January 01, 2009


 USAHA, AAVLD team up and request more federal funding

Recommendations focus on bluetongue, loan repayments

Posted Dec. 15, 2008

A full docket of presentations on the latest information in antimicrobials, zoonotic disease preparedness, and diagnostic procedures comprised the 2008 joint scientific session of the U.S. Animal Health Association and the American Association of Veterinary Laboratory Diagnosticians. The conference was held Oct. 23-29 in Greensboro, N.C.

The joint session covered multiple facets of foot-and-mouth disease preparedness, including consumer awareness, according to newly elected AAVLD President David Steffen. The latest research on vaccination technologies and molecular epidemiologic techniques were presented along with overviews of U.S. laboratory and emergency management response planning and descriptions of control strategies used in South America.

The opening AAVLD session was titled "One Health" and included a presentation by staff at the Centers for Disease Control and Prevention on the encephalopathy of swine slaughterhouse workers. They also gave presentations on antimicrobial resistance and appropriate interpretation and use of laboratory data when selecting antimicrobials. Speakers identified gaps in knowledge and challenged the scientists to continue work in this important area, Dr. Steffen said. Information on antimicrobial resistance was also presented at the AAVLD/USAHA food safety symposium, held during the joint meeting.

A special session was devoted to review of the current data on sensitivity of various testing and sampling techniques used for identifying and controlling Tritrichomonas in cattle. Two days of concurrent scientific and poster sessions covered a broad range of contemporary diagnostic topics.

Four joint USAHA and AAVLD committees met at the conference, including the Committee on Animal Emergency Management. It called for a handful of government and industry agencies to each request $5 million within the President's 2011 budget to fund an initiative to engage state animal health agencies to work cooperatively to establish or expand regional animal health emergency management planning groups. Such an effort would provide the capability to quickly regionalize or compartmentalize the nation against introduction of a highly transmissible and contagious foreign animal disease.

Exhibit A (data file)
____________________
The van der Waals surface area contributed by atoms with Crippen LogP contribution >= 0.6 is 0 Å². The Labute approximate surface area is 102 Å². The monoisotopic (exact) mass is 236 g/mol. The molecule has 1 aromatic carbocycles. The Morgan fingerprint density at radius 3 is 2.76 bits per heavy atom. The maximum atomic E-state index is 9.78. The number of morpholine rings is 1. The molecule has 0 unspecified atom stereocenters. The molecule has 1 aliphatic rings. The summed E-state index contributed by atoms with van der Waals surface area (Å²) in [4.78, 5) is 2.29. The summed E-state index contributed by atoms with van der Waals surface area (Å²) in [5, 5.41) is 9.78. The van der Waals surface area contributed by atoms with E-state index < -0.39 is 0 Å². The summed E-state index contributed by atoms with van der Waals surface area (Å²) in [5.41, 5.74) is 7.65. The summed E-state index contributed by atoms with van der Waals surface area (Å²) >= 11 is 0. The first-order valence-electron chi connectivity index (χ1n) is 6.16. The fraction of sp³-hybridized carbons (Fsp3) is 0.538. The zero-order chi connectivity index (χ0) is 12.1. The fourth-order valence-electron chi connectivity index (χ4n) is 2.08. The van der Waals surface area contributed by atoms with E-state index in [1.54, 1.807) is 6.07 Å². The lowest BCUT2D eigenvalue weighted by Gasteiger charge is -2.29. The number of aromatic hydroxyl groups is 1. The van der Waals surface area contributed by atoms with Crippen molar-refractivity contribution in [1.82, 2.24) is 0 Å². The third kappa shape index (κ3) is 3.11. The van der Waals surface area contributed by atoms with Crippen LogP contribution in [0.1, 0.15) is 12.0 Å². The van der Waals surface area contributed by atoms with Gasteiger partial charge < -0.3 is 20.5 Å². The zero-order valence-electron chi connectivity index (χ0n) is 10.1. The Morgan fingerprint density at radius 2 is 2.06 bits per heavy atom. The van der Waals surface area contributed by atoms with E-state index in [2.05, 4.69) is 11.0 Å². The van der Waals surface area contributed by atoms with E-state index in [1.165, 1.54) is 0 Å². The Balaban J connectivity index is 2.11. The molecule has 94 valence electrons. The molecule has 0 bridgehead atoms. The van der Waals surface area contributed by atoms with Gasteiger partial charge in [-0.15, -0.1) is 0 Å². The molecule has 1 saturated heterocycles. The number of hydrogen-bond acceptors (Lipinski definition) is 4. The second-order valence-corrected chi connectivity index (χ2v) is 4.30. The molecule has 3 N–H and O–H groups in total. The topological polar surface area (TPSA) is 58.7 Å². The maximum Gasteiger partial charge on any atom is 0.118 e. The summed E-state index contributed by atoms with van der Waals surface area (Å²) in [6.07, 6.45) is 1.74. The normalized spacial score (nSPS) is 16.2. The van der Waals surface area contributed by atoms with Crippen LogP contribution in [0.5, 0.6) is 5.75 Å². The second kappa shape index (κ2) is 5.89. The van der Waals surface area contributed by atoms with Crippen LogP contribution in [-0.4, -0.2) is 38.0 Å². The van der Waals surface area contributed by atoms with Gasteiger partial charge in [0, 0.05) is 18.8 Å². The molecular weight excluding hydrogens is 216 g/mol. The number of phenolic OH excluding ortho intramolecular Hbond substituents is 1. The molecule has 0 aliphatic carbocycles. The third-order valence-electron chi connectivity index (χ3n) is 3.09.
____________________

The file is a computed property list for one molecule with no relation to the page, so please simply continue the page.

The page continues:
The committee also requested that government and industry work with the AVMA and livestock species groups to revise guidelines and methodologies for large-scale euthanasia or depopulation of animals, and identify practices that pose the least risk to humans and other animals. The information would then be incorporated into the National Animal Health Emergency Management System's Operational Guidelines for Euthanasia as well as into the AVMA Guidelines on Euthanasia.

The joint Committee on Aquaculture wants related agencies to request initial funding of $2 million for a pilot Aquatic Animal Health Laboratory Network in fiscal year 2009. The committee reports it would be used for the detection of aquaculture disease outbreaks as well as disease surveillance.

Meanwhile, 32 USAHA committees met and issued recommendations at the conference.

Four committees collectively called for the establishment of a bluetongue and epizootic hemorrhagic disease surveillance program throughout the U.S. and Caribbean. They were the Committee on Bluetongue and Related Orbiviruses; Committee on Infectious Diseases of Cattle, Bison, and Camelids; Committee on Foreign and Emerging Diseases; and Committee on Sheep and Goats.